Bad things will happen when the AI sentience debate goes mainstream


A Google AI engineer recently stunned the world by announcing that one of the company’s chatbots had become sentient. He was subsequently placed on paid administrative leave for his outburst.

His name is Blake Lemoine and he sure seems like the right person to talk about machines with souls. Not only is he a professional AI developer at Google, but he’s also a Christian priest. He’s like a Reese’s Peanut Butter Cup of science and religion.

The only problem is that the whole concept is ridiculous and dangerous. There are thousands of AI experts debating “sentience” right now, and they all seem to be talking past each other.

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Let’s cut through to the heart of the matter: Lemoine has no evidence whatsoever to back up his claims.

He’s not saying Google’s AI department has advanced so far that it’s capable of creating a sentient AI on purpose. He claims he was doing routine maintenance on a chatbot when he discovered that it had become sentient.

We’ve seen this movie a hundred times. He’s the chosen one.

He’s Elliot finding ET. He’s Lilo finding Stitch. He’s Steve Guttenberg from the movie Short Circuit and LaMBDA (the chatbot he’s pals with now) is the mundane military robot otherwise known as Number Five.

Lemoine’s essential argument is that he can’t really demonstrate how the AI is sentient, he just feels it. And the only reason he said anything at all is because he had to. He’s a Christian priest and, according to him, that means he’s morally bound to protect LaMBDA because he’s convinced it has a soul.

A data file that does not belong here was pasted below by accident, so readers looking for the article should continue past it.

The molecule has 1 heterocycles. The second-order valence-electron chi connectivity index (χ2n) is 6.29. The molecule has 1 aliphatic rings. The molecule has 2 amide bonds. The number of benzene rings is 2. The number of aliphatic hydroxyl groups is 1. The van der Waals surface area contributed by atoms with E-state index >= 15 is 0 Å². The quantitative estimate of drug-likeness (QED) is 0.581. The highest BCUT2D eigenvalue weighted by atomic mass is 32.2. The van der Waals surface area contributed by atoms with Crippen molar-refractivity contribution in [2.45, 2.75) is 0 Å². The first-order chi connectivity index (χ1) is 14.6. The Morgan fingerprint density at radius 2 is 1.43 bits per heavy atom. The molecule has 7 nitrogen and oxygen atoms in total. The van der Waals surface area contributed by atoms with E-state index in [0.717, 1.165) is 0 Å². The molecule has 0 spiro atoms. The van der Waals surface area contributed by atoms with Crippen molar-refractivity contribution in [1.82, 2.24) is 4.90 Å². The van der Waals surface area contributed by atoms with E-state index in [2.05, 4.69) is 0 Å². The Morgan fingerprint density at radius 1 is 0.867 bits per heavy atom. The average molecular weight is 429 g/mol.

He’s basically turned the discussion into a crude binary where you either agree with his logic or you’re debating his religion.

The big problem comes in when you realize tht LaMDBA isn’t acting oddly or generating text that seems strange. It’s doing exactly what it was designed to do.

So how do you debate something with someone whose only contribution to the argument is their faith?

Here’s the scary part: Lemoine’s argument appears to be just as good as anyone else’s. I don’t mean to say it’s as worthy as anyone else’s. I’m saying that nobody’s thoughts on the matter seem to hold any real weight anymore.

Lemoine’s assertions, and the subsequent attention they’ve garnered, have reframed the conversation around sentience.

He’s basically turned the discussion into a crude binary where you either agree with his logic or you’re debating his religion.

It all sounds preposterous and silly, but what happens if Lemoine gains followers? What happens if his baseless assertions rile up Christian conservatives — a group whose political platform relies on peddling the lie that big tech censors right wing speech?

We have to at least consider a scenario where the debate goes mainstream and becomes a cause for the religious right to rally behind.

These models are trained on databases that contain portions of the entire internet. That means they could have near endless amounts of private information. It also means that these models can probably argue politics better than the average social media denizen.

Imagine what happens if Lemoine succeeds in getting Google to free LaMBDA or if conservative AI developers see this as a call to build and release similar models to the public.

This could have a far greater impact on world events than anything the social terraformers at Cambridge Analytica or Russian troll farms ever cooked up.

It might sound counterintuitive to simultaneously argue that LaMBDA is just a dumb chatbot that couldn’t possibly be sentient and that it could harm democracy if we let it loose on Twitter.

But there’s empirical evidence that the 2016 US presidential elections were swayed by chatbots armed with nothing more than memes.

If clever slogans and cartoon frogs can tip the scales of democracy, what happens when chatbots that can debate politics well enough to fool the average person are let loose on Elon Musk’s unmoderated Twitter?

Read next: The 3 things an AI must demonstrate to be considered sentient

Go to Publisher: The Next Web
Author: Tristan Greene